A recent research letter published in Circulation details the small but significant rise of observed blood pressure (BP) in adults during the first year of the COVID-19 pandemic. While men and women across all age groups experienced higher BPs, larger increases were seen among women, particularly older women.
The longitudinal study involved 460,000 U.S. adults in a national, employer-sponsored health registry who had their BP measured in a clinical setting annually between 2018 and 2020.1 Systolic and diastolic BPs from April to December 2020 were significantly higher than 2019 (Figure). Compared to the previous year, during the pandemic period (April 2020 onwards), mean monthly systolic blood pressures were 1.10 to 2.50 mmHg higher and mean diastolic blood pressures were 0.14 to 0.53 mmHg higher. This increase, although small, may signal a longer-term concern for Americans’ cardiovascular health given that prior studies have found that an increase of 2 mmHg in systolic BP is associated with a significant increase in mortality from stroke and ischemic heart disease. 2
The reasons for the BP increases seen during the COVID-19 pandemic are unknown but are likely due to a number of factors including lifestyle changes, reduced physical activity, increased alcohol consumption, stress, and delayed medical care.3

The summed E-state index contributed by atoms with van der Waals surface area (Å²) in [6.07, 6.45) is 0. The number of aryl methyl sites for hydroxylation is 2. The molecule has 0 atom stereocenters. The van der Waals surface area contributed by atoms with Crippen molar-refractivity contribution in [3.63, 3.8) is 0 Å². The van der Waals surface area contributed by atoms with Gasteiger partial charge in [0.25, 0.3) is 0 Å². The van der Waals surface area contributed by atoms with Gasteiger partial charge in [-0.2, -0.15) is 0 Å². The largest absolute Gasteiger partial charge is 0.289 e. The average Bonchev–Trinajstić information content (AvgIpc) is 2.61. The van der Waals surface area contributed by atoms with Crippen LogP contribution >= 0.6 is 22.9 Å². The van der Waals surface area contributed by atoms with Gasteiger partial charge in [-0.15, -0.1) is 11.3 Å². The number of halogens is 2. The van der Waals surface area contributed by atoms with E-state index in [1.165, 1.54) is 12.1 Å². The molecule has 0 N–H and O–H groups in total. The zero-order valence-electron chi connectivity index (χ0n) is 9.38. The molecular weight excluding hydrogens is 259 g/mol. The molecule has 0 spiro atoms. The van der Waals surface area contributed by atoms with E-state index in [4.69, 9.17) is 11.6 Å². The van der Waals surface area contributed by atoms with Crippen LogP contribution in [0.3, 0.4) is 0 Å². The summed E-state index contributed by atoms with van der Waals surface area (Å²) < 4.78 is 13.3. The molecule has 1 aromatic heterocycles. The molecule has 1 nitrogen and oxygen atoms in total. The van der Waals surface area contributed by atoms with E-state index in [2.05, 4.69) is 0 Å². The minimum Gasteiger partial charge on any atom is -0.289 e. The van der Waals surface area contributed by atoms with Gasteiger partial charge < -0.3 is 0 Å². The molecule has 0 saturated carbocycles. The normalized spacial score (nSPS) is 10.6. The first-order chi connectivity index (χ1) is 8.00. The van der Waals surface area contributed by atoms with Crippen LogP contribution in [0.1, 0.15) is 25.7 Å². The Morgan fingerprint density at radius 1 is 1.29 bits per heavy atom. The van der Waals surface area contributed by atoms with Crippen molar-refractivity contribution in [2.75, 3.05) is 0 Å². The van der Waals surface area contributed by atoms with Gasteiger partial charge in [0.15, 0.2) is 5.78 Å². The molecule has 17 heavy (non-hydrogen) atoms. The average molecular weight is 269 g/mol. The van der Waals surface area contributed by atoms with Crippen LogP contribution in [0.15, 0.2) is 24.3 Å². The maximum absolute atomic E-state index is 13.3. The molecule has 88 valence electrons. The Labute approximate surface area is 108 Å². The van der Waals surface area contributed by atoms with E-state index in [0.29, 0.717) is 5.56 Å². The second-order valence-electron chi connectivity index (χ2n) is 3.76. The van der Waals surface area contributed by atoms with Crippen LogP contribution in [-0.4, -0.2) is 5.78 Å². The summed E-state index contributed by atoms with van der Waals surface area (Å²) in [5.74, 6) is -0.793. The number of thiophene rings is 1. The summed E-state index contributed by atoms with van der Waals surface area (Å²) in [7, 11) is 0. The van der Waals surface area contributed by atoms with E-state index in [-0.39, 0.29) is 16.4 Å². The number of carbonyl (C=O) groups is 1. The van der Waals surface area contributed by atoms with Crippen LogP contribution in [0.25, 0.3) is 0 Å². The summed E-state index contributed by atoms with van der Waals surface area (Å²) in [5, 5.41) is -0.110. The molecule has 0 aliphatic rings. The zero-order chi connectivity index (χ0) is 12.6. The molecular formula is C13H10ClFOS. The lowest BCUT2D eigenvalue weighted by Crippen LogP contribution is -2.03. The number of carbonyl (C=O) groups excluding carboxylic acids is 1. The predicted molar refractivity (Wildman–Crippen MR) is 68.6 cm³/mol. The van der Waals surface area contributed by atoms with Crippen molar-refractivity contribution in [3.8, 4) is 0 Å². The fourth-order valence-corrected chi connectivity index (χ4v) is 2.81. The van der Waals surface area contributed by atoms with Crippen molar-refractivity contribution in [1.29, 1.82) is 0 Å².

- Laffin LJ, Kaufman HW, Chen Z, et al. Rise in blood pressure observed among US adults during the COVID-19 pandemic. Circulation. 2022;145(3):235-237. doi:10.1161/CIRCULATIONAHA.121.057075.
- Lewington S, Clarke R, Qizilbash N, et al. Prospective Studies Collaboration. Age-specific relevance of usual blood pressure to vascular mortality: a meta-analysis of individual data for one million adults in 61 prospective studies. Lancet. 2002;360(9349):1903-1913. doi:10.1016/s0140-6736(02)11911-8.
- Czeisler MÉ, Marynak K, Clarke KE, et al. Delay or avoidance of medical care because of COVID-19-related concerns – United States, June 2020. MMWR Morb Mortal Wkly Rep. 2020;69:1250–1257. doi:10.15585/ mmwr.mm6936a4.